Thiemanastrepha Fischer, 1977

Taxonomic History / Nomenclature
Thiemanastrepha Fischer, 1977: 883, 934. Type species: Opius thiemo Fischer, 1969 (original designation)

Type locality of type species: Troya, Ecuador; holotype in American Entomological Institute, Gainesville.

Originally proposed as a subgenus of Bracanastrepha by Fischer (1977); later treated as a synonym of Opius s.l. by Wharton (1988: 349).

Diagnosis and Relationships
The type species of Thiemanastrepha lacks an occipital carina (Fig. 4), has an exposed labrum (Fig. 2), and an elongate second submarginal cell (Fig. 6). These features were used by Fischer (1972) to define Bracanastrepha and within Bracanastrepha, the absence of a mesoscutal midpit (Fig 3) and absence of a sculptured precoxal sulcus (Fig. 4) defined Thiemanastrepha Fischer (1977). Additionally, the fore wing stigma is long and narrow, the propodeum lacks sculpture and carinae, T1 dorsope is absent, and metasomal T2 and base of T3 are weakly sculptured. The type species is much smaller and with a much shorter ovipositor than several of the other species that were placed in Thiemanastrepha by Fischer (1977).
1.Opius thiemo habitus
2. Opius thiemo holotype face...
3.Opius thiemo mesoscutum
4.Opius thiemo mesopleuron
5. Opius thiemo metasoma dorsal...
6.Opius thiemo fore wing
7.Opius thiemo hind wing
No referenced distribution records have been added to the database for this OTU.

There are no specimens currently determined for this OTU, or those specimens determined for this OTU are not yet mappable.

This page was assembled by Bob Wharton and Danielle Restuccia. It is part of a review of the genera of World Opiinae, conducted at Texas A&M University. We are particularly grateful to Xanthe Shirley, Andrew Ly, Patricia Mullins, Trent Hawkins, Lauren Ward, Cheryl Hyde, Karl Roeder, and Andrea Walker, who did nearly all of the imaging (together with Danielle) for this project. Matt Yoder and Istvan Miko provided guidance on databasing issues associated with our use of mx and HAO respectively. This project would not have been possible without the kindness of many curators at museums throughout the world who gave generously of their time to Bob Wharton and his students. In particular, I thank Henry Townes (deceased) and David Wahl (American Entomological Institute, Gainesville), Gordon Nishida (Bernice P. Bishop Museum, Honolulu), Norm Penny, and Bob Zuparko (California Academy of Sciences, San Francisco), Bill Mason (deceased), Mike Sharkey, Andrew Bennett, and Henri Goulet (Canadian National Collection, Ottawa), Paul Dessart (deceased) (Institut Royal des Sciences Naturelles de Belgique, Brussels), Marc De Meyer (Koninklijk Museum voor Midden-Afrika, Tervuren), Axel Bachmann (Museo Argentino de Ciencias Natureles, Buenos Aires), Eberhard Koenigsmann (deceased) and Frank Koch (Museum fuer Naturkunde der Humboldt-Universitaet, Berlin), J. Casevitz Weulersse and Claire Villemant (Museum National d’Historie Naturelle, Paris), James O’Connor (National Museum of Ireland, Dublin), Jenö Papp (National Museum of Natural History, Budapest), Kees van Achterberg (National Museum of Natural History, Leiden), Max Fischer, Herb Zettel, and Dominique Zimmermann (Naturhistorisches Museum, Wien), Per Persson and Lars-Åke Janzon (Naturhistoriska Riksmuseet, Stockholm), Ermenegildo Tremblay (Silvestri Collection, Portici), Erasmus Haeselbarth (Staatliche Naturwissenschaftliche Sammlungen Bayerns, Munich), Tom Huddleston and Gavin Broad (The Natural History Museum, London), Paul Marsh and Robert Kula (USDA Systematic Research Laboratory and US National Museum of Natural History, Washington, D. C.), Vladimir Tobias (deceased) and Sergey Belokobylskij (Zoological Institute, Academy of Sciences, St. Petersburg), and Roy Danielsson (Zoological Institute, Department of Systematics, Lund) for facilitating loans and general assistance associated with examination of holotypes and other material in their care. This work was supported largely by NSF/PEET DEB 0328922 and 0949027, with REU supplements 0723663, 1026618, 1213790, and 1313933 (to Wharton). Page last updated August, 2015. The material on this page is freely available, but should be acknowledged if used elsewhere.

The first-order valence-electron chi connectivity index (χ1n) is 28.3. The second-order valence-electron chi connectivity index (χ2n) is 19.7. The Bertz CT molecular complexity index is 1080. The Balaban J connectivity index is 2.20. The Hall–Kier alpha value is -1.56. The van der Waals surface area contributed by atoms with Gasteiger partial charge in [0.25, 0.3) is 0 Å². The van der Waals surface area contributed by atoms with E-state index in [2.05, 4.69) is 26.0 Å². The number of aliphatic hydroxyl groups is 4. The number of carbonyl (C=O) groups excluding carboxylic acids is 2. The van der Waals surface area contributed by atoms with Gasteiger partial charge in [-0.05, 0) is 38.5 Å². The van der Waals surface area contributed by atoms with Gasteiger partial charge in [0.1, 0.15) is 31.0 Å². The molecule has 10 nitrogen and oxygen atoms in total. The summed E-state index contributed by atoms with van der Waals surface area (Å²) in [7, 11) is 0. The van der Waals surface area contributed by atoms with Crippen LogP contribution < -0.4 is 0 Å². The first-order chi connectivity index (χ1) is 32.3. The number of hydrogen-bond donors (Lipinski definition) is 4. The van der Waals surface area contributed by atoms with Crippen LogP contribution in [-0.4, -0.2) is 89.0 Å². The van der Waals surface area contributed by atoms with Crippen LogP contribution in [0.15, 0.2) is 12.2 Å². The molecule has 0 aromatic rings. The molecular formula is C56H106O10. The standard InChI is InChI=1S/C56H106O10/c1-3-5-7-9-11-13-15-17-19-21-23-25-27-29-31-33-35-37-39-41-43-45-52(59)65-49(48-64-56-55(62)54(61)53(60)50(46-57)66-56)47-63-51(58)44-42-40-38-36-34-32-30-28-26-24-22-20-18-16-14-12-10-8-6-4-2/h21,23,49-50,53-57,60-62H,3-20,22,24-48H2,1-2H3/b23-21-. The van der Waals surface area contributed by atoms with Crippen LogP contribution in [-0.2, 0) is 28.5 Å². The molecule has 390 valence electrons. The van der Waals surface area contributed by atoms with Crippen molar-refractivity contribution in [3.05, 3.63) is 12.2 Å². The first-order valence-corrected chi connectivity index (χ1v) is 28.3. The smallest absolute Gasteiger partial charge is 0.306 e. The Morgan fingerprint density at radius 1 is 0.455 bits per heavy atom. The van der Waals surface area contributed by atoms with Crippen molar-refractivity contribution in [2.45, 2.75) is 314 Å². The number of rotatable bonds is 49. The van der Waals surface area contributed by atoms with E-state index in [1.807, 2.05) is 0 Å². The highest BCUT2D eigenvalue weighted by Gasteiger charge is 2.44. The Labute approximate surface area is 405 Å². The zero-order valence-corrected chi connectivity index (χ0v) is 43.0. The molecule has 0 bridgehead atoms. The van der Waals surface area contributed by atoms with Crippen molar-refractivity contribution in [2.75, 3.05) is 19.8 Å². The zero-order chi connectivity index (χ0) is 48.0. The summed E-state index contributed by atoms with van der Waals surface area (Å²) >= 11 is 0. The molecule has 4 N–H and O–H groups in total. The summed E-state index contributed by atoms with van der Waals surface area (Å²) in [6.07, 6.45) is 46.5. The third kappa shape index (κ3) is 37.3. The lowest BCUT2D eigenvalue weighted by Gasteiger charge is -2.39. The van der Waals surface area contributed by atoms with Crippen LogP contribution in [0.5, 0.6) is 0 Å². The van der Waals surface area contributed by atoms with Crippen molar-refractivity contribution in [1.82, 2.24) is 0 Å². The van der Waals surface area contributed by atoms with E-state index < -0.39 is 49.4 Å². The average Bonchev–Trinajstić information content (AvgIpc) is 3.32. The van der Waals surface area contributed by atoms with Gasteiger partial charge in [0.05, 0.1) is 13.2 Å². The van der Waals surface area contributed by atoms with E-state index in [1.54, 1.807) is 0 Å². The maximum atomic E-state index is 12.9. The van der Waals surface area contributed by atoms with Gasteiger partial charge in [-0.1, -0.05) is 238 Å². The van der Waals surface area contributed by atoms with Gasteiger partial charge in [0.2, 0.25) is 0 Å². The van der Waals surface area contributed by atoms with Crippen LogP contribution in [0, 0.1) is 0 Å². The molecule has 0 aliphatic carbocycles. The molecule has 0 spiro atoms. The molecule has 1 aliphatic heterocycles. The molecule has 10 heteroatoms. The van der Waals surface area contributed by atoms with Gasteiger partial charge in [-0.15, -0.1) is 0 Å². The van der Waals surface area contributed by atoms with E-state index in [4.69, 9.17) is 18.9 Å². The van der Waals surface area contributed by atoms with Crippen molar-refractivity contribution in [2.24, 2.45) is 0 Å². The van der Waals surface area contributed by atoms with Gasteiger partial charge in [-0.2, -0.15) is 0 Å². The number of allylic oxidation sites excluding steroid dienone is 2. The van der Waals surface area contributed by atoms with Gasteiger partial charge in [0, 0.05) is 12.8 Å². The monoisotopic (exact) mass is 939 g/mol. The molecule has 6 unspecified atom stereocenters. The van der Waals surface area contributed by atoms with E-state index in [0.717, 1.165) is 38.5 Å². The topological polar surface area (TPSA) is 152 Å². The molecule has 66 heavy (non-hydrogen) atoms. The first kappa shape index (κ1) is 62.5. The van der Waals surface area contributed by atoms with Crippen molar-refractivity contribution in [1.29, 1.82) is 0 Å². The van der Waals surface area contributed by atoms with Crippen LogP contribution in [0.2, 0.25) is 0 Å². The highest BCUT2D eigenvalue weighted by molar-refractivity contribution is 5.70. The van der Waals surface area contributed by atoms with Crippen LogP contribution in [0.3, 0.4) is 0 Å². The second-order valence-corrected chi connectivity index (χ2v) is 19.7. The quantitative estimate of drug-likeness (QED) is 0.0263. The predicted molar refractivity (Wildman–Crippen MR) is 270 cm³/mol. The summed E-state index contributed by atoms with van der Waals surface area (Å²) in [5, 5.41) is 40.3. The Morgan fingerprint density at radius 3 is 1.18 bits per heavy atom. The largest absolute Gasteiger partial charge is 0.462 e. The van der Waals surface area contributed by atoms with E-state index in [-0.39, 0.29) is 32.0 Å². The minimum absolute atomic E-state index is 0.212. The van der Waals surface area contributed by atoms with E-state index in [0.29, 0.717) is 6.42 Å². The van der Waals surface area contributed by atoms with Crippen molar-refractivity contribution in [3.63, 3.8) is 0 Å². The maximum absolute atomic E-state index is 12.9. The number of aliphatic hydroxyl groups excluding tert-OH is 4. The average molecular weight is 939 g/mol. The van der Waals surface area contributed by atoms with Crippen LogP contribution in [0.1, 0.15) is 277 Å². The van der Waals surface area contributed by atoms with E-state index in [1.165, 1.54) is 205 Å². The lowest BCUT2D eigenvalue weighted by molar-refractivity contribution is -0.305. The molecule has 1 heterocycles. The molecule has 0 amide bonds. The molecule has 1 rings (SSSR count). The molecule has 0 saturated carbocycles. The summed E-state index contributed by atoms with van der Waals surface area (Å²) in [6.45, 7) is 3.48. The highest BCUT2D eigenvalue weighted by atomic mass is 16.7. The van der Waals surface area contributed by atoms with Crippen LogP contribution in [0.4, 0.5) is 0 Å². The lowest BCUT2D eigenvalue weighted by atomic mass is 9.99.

This material is based upon work supported by the National Science Foundation under Grant Numbers DEB 9300517, DEB (PEET) 9712543, DEB (PEET) 0328922 with REU supplements 0723663 and 1026618 and DEB 0949027 with REU supplements 1213790 and 1313933. Any opinions, findings, and conclusions or recommendations expressed in this material are those of the author(s) and do not necessarily reflect the views of the National Science Foundation.